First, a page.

How to Normalize Mental Health Conversations with Your Kids

5 min to read
Mother and daughter smiling at each other on the couch

“Toughen up.”

“You’re being lazy.”

“You’re weak.”

Mental health stigmas like these, which are commonly associated with the fear of rejection, can unfortunately create barriers for children who want to have important mental health conversations. But what if we told you that, as a parent, having mental health conversation with your child has the potential to make or break their long-term success and happiness?

May is National Mental Health Awareness Month, and there’s no better time to bring awareness to the importance of having open, mental health dialogues in the home. Read on to discover pointers for having these difficult—yet necessary—conversations with your children.

Signs It’s Time for a Mental Health Talk

Having open conversations about mental health—including about harmful stigmas and beliefs—is part of a healthy and connected family environment, even if your child isn’t showing any immediate signs of mental health problems. However, there are some indicators that may suggest it’s a particularly crucial time to have an intentional conversation with them about mental health.

School and social pressures, especially without proper social support, can lead to mental health problems for children. To top it off, recent events, including the pandemic, have left many young people with mental health challenges—data from the CDC revealed that in 2021, 42% of teens reported feelings of sadness and hopelessness, up from 37% in 2019.

For younger children, the impact may be even greater. Pre-pandemic anxiety and depression rates among children were between 8% and 12%, while post-pandemic rates were indicated to be between 20% and 25%.

Here’s a short list of signs your child may be struggling with on their own (or trying to cope with someone else’s) mental health challenges:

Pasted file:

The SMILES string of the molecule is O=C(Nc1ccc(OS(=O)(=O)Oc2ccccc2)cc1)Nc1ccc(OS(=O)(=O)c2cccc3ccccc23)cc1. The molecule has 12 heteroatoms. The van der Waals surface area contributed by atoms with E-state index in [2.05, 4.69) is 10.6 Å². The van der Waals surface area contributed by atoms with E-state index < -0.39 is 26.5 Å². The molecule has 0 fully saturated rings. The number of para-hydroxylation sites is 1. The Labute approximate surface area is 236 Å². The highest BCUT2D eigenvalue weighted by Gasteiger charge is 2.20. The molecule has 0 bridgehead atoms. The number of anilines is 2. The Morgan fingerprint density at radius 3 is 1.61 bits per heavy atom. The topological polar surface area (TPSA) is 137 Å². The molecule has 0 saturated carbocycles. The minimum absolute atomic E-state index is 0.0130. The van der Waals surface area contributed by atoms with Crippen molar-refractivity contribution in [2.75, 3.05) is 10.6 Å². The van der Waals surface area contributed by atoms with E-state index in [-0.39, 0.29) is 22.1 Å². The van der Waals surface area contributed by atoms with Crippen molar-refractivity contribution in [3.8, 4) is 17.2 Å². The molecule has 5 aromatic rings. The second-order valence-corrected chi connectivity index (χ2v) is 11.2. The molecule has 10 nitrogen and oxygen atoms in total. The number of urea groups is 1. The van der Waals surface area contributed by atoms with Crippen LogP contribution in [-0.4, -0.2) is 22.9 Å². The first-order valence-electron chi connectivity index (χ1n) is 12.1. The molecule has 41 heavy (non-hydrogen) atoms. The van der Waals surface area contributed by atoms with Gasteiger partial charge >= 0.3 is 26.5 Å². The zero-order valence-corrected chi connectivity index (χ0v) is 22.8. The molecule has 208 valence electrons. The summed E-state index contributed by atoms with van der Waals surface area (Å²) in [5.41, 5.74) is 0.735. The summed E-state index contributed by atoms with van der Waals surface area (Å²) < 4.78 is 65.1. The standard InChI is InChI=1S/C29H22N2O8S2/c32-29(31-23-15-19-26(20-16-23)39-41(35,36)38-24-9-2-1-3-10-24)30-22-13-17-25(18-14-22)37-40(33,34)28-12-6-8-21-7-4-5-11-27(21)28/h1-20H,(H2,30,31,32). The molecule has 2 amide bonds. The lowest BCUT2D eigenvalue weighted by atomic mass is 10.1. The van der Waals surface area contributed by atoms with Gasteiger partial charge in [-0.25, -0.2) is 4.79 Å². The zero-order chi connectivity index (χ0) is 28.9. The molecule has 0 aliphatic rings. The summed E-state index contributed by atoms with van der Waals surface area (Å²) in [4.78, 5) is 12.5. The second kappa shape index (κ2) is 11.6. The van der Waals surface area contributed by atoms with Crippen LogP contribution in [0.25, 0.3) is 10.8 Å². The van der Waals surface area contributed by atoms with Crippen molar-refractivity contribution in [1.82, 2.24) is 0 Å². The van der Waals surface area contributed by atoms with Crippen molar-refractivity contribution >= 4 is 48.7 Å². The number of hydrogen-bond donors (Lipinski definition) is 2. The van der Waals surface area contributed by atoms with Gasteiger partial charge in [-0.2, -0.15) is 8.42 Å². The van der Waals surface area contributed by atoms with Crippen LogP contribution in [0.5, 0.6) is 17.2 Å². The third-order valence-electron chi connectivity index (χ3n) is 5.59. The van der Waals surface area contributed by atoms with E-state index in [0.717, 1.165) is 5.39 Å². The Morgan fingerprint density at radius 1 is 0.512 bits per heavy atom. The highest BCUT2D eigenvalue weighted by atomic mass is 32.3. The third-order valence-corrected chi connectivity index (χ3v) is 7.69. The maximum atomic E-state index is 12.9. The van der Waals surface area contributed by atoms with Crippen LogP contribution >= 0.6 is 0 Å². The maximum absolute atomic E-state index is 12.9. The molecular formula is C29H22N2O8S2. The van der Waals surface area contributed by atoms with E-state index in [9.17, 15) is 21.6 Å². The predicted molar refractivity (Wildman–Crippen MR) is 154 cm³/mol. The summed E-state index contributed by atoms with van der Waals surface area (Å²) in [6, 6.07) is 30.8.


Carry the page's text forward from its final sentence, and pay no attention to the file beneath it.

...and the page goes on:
• They seem less social lately/are spending more time alone.
  • There’s been a recent tragic event (such as an illness or death in the family).
  • Their grades and/or interest in school have decreased.
  • They seem more tearful, easily angered, or nervous than they used to.
  • They’ve had difficulty sleeping (falling or staying asleep, nightmares, etc.).

It’s important to be aware of any recent mood or behavioral changes, especially if they have lasted longer than a couple of weeks, as they could be indicators of a bigger mental health concern.

A parent talks to her child about Mental Health

Whether you’re a parent, Learning Coach, or both, being able to openly discuss mental health will strengthen your relationship with your child, build trust, and ensure they never feel like they don’t have someone to talk to when they need it most.

Having a mental health conversation can be anxiety-inducing for parents who aren’t sure how to start the conversation, or who worry they’ll say the wrong thing. Rest assured that any effort toward an open dialogue is a step in the right direction, and the following tips can help you start off on the right foot:

1. Choose a good time.

A key part of any important conversation is to choose a good time. If your child is busy with school, playing a game, or rushing to get to softball practice on time, it may not be a good time.